A Bristol man has been sentenced to three years in prison and must pay back $359,891.75 to his former employer as part of a plea deal in an embezzlement case.
Joseph F. Corson, 52, pleaded guilty Monday, Feb. 27 to one count of class B theft by unauthorized taking or transfer, according to court documents. He was sentenced to eight years in custody with five years suspended, plus three years of probation.
He must pay the $359,891.75 in restitution to Alan MacPhee, owner of Alan J. MacPhee Enterprises and Ideal Septic Service Inc.
Corson’s probation conditions prohibit contact with MacPhee and require him to make restitution payments. If he violates his probation conditions, he could return to custody for up to five years, the suspended portion of his sentence.
Corson was the bookkeeper for the Bristol businesses from 2001 until his arrest at work Dec. 22, 2015, according to a press release issued by the Lincoln County Sheriff’s Office the day of his arrest.
MacPhee “noticed discrepancies in the books” and contacted the sheriff’s office, according to the press release.
“It appears in excess of $150,000 was stolen from the businesses over the past 10 years,” Lincoln County Sheriff’s Office Lt. Michael Murphy said in the press release. “These thefts were in the form of Corson regularly overpaying himself and making numerous unauthorized purchases with the company credit card.”
The final figure for the theft was more than double the initial estimate.
The amount includes more than $129,000 in charges to a business credit card and more than $120,000 in extra paychecks, according to the prosecutor, Assistant District Attorney Katie Dakers. Corson would “double-pay” himself by giving himself a paycheck from each of the two businesses each pay period, she said.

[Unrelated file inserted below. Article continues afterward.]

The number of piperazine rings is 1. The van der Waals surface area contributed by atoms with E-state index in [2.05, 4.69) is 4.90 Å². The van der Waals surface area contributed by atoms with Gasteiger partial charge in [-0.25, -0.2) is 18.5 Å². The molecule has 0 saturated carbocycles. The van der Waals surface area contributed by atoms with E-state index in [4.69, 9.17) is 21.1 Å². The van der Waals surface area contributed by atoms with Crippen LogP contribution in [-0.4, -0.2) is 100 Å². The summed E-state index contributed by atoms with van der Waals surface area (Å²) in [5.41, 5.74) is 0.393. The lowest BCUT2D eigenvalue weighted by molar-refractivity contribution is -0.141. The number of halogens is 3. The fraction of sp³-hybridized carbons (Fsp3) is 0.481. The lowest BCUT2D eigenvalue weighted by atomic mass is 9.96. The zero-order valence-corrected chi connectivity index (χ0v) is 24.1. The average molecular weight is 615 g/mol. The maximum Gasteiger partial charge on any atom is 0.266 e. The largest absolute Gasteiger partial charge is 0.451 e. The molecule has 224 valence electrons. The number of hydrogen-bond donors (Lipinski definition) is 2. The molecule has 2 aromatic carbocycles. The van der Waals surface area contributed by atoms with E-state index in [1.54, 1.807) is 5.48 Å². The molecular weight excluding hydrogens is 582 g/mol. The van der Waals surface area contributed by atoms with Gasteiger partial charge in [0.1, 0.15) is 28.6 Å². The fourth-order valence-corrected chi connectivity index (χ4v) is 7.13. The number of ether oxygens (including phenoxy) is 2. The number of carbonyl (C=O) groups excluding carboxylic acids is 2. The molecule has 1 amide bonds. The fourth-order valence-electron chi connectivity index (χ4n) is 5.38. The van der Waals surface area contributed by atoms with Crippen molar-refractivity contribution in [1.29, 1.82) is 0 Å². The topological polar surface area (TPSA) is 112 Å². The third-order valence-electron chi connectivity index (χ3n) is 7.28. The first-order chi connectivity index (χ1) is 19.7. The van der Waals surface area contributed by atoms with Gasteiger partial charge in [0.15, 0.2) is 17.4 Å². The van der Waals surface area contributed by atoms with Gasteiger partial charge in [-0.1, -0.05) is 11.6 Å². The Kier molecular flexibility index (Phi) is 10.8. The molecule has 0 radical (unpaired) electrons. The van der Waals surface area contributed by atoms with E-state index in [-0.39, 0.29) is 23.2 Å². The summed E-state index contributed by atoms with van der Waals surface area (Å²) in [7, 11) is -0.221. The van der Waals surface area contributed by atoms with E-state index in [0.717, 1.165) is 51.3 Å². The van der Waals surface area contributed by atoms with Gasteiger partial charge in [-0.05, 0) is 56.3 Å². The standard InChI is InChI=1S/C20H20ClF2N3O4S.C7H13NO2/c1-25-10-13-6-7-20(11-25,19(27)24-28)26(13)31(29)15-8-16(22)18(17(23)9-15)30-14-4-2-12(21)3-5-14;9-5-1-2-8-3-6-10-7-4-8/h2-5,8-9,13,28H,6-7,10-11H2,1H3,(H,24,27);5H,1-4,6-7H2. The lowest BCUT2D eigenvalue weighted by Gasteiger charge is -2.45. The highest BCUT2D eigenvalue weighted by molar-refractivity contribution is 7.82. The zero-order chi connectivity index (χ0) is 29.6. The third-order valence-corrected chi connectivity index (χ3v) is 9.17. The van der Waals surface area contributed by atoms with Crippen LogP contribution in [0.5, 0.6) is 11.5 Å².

Corson bought himself cars, an ATV trailer, a lawn tractor, and more than $9,000 in merchandise from one local hardware store alone, charging it all to his employer, according to Dakers. He also charged his personal utility bills to the companies.
“It started out with little things and then grew exponentially,” Dakers said.
Regarding Corson’s motive, “I would just say it was greed – greed and opportunity,” Dakers said.
The restitution figure reflects the full amount of the theft after an extensive review of records by investigators, according to Dakers. The figure does not include interest.
Corson has not paid any restitution yet, according to Dakers. The Maine Department of Corrections will collect restitution payments from his earnings while in custody, and will arrange a payment plan when he begins probation.
As long as he complies with the payment plan while on probation, he will not have to pay the full restitution amount by the time he completes probation, according to Dakers. After he completes probation, the district attorney’s office will administer and enforce, if necessary, the payment of restitution.
Justin E. French, of Ranger Copeland French P.A. in Brunswick, represented Corson.
Corson is in custody at the Maine Correctional Center in Windham, according to the Maine Department of Corrections.